Many of us are in prisons without walls.  Those prisons are self-made places of confinement that we have constructed in our minds. Built over time, we believe that because of some of the things we have done in our lives, God could never love us. The devil whispers to us, “God could never love someone who has had an abortion, abused drugs, gotten divorced or hooked up on a regular basis.”  As usual, the devil’s got it wrong!

One of the amazing things about God’s love is that He loves us despite who we are, not because of who we are. That is radical grace. We all have spent too many years trying to be someone who was worthy of another’s love. We’ve tried to earn love from our parents, our boyfriends, the people we work with, drug dealers, and our bosses. We’ve worked hard to be rich enough, pretty enough, or tough enough to deserve their attention and love. God’s love works differently. God sent His own Son to die for us while we were still sinners. (See Romans 5:8, But God showed his great love for us by sending Christ to die for us while we were still sinners.) Even when we were selling dope, cheating on our income taxes or worse…God loved us. He doesn’t say to us, “Straighten yourself up and clean yourself off and then I’ll take a look at you.” No. He loves us as we are—period.

Another amazing thing about God’s love is that it’s extravagant, over-the-top. God doesn’t skimp on love. He shows His love by sending His own Son—not some low-level flunky—to die for us. He sent His own Son—His only Son—to die for us. Most of us have never experienced that kind of unconditional love.

That unconditional love is life-changing. It offers forgiveness and gives us value, hope, and peace. When it seems dark in our bedrooms are 3 A.M., we can hear His voice calling our name, saying, “I love you just the way you are. Come to Me. Accept My love. My Son has covered your sin.” Who wouldn’t want to say yes to that kind of love?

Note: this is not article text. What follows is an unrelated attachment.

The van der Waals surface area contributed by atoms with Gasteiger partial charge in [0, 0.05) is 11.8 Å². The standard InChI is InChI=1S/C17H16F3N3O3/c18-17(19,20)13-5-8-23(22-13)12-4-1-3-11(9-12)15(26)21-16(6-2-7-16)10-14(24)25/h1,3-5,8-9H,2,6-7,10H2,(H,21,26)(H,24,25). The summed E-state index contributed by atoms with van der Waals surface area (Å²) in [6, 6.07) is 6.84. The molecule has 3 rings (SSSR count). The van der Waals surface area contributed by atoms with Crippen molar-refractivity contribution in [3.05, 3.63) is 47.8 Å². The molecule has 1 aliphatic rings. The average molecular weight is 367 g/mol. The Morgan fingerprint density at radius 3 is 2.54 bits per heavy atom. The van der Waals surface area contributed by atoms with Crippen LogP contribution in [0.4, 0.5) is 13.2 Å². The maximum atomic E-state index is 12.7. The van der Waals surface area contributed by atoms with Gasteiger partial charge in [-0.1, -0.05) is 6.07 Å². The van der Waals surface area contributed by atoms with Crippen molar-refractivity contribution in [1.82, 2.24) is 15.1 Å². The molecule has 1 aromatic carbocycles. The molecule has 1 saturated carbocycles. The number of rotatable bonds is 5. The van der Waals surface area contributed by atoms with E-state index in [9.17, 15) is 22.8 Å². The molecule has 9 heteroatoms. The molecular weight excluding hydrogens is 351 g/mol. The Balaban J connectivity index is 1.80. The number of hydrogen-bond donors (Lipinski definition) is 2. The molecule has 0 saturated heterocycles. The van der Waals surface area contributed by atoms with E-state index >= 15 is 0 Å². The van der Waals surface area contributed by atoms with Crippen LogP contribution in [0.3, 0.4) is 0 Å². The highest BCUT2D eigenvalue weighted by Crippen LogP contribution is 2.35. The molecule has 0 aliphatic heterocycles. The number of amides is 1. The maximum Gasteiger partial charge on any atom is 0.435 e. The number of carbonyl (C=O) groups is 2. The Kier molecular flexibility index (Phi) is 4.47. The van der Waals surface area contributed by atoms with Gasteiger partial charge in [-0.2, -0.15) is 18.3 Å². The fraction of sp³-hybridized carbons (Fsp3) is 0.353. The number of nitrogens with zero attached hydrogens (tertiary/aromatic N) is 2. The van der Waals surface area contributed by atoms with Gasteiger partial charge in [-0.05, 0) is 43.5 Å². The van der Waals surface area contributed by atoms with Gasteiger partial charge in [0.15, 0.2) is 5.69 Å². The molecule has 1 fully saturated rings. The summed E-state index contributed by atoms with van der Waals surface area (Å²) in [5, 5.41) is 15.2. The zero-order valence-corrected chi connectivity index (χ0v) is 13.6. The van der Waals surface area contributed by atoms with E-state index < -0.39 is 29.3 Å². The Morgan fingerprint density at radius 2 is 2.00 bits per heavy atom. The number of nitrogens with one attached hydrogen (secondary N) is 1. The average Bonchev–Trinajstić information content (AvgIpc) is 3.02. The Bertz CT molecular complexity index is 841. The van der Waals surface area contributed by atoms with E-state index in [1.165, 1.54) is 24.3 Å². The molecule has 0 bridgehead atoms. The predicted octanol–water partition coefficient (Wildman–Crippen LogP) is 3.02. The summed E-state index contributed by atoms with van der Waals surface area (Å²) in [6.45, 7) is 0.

Keeping Good Company

Do not be misled: “Bad company corrupts good character.”    1 Corinthians 15:33

As we were growing up, we always knew the girls who knew how and where to shoplift the coolest lipstick. We also knew the guys who could hot-wire a car so we could take a joy ride. Those same guys were the ones who tried to get us drunk! We were attracted to their “badness” and power. But when we remember their evil impact on our lives, we can appreciate the role that bad character plays in our lives and why the Apostle Paul wrote: “Do not be misled: Bad company corrupts good character.”

Have we learned our lessons from our experience with the losers in our lives? Or, are we still drawn to the “bad-asses” who know how to manipulate the system? Do we admire the women who can manipulate and get away with murder at work and influence events for their own benefit? Do we overlook the lies and the cover-ups it takes to operate in this fashion? If so, then our companions will lead us into sin.

The people we hang with will definitely have an effect on what we think about life. Friends who seem attractive to us and flatter us may not be the best influence on our attitudes. Our attitudes toward our families, our wives or husbands, our bosses, and ultimately, our own sin, determine how we act.